MEET Rodrigo Martins
My name is Rodrigo Martins, a native of Caldas da Rainha in Portugal. I’m an agronomic engineer and master in viticulture and oenology. Currently I’m working as a winemaker consultant all over Portugal, and I started my personal wine project in 2014, at Alcobaça in the Lisboa wine region, working with the brand Espera.
All the vineyards are in Alcobaça (5ha) but from 2021 we will also have new vineyards in Óbidos (Lisboa wine region, DOC Obidos).
Our goal is to work only with native varieties, working in an organic way in the vineyards and winery. All fermentations are made by indigenous yeasts.
Our winery is also in Alcobaça. It’s a very simple set up, with hardly any technology, where high grape quality is our main goal to achieve great, terroir driven wines.
Briefly, what does sustainability mean to you?
Sustainability is a way of thinking and working where the environment is always the first priority, and the quality of the fruit we produce is at the centre of everything, to the benefit of my generation and future generations. Balance between Man and Nature is the key word for us.
What steps are you taking to be more sustainable in your vineyard and winery?
In the vineyards we use no herbicides, no synthetic pesticides, hand work most of vineyards activities and use no irrigation. In the winery we use only natural fermentations, no temperature control on our fermentation vessels, no fining, no filtration, low levels of sulfur, natural corks, and lighter bottles for our own bottling operation, as well as taking part in the Bottle Return Scheme.
What impact do you think climate change will have in your region over the next few decades?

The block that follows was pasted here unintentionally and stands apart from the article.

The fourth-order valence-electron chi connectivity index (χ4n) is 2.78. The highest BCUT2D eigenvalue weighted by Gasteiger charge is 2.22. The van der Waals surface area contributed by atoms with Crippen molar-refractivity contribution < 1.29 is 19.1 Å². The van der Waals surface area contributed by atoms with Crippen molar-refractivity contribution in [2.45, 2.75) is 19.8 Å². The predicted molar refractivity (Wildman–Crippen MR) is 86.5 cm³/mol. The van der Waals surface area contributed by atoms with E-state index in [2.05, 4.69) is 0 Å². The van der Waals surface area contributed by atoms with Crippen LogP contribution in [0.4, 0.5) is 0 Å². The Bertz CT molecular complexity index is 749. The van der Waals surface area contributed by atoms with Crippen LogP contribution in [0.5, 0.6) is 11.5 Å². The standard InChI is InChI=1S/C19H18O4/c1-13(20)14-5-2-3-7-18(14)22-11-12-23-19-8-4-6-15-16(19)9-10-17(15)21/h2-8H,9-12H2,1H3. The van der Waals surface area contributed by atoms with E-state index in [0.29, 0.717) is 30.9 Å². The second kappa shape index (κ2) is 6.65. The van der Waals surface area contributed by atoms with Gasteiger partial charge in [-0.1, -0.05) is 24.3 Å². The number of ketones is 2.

My region is one of the most well prepared for climate change, because we are near the Atlantic sea and our soils are clay with limestone, with a good capacity to retain water.
With climate changes there are some grape varieties that will fit better in each region, and choice of these will be one of the most important decisions when deciding to plant a new vineyard.
What have you changed over the last few years to tackle climate change?
Working mainly with local varieties, choose soils with greater water capacity, improving biodiversity in our vineyards.
Briefly describe your winemaking style
Generally 90% of my wines are oak fermented/matured, but only with old barrels (2-8 years old), and more and more large oak barrels (500-700L). For some wines we use only stainless steel to really preserve purity of fruit and, starting in 2021, we will also be using concrete and clay pots.
For the last few years, our reds have spent less time macerating on their skins, to avoid excessive tannins and to enable us put wines on market in a younger, more fruity style, with less alcohol and more freshness.
Which is your favourite grape variety to work with?
Reds: Castelão and Touriga Nacional
Whites: Arinto, Bical and Fernão Pires
What would be the perfect food pairing for the wine you’re supplying to BW?
Spicy food, soft cheeses and fat protein (meat and fish).
How would you pitch your wine to a customer at a bar or restaurant?
A nice fresh easy drink red, to be drink relaxed without any special moment or meal.
What do you think is the next big trend in the world of wine?
Natural and organic wines, made as traditionally as possible in an artisan style, with local varieties from each wine region in the world.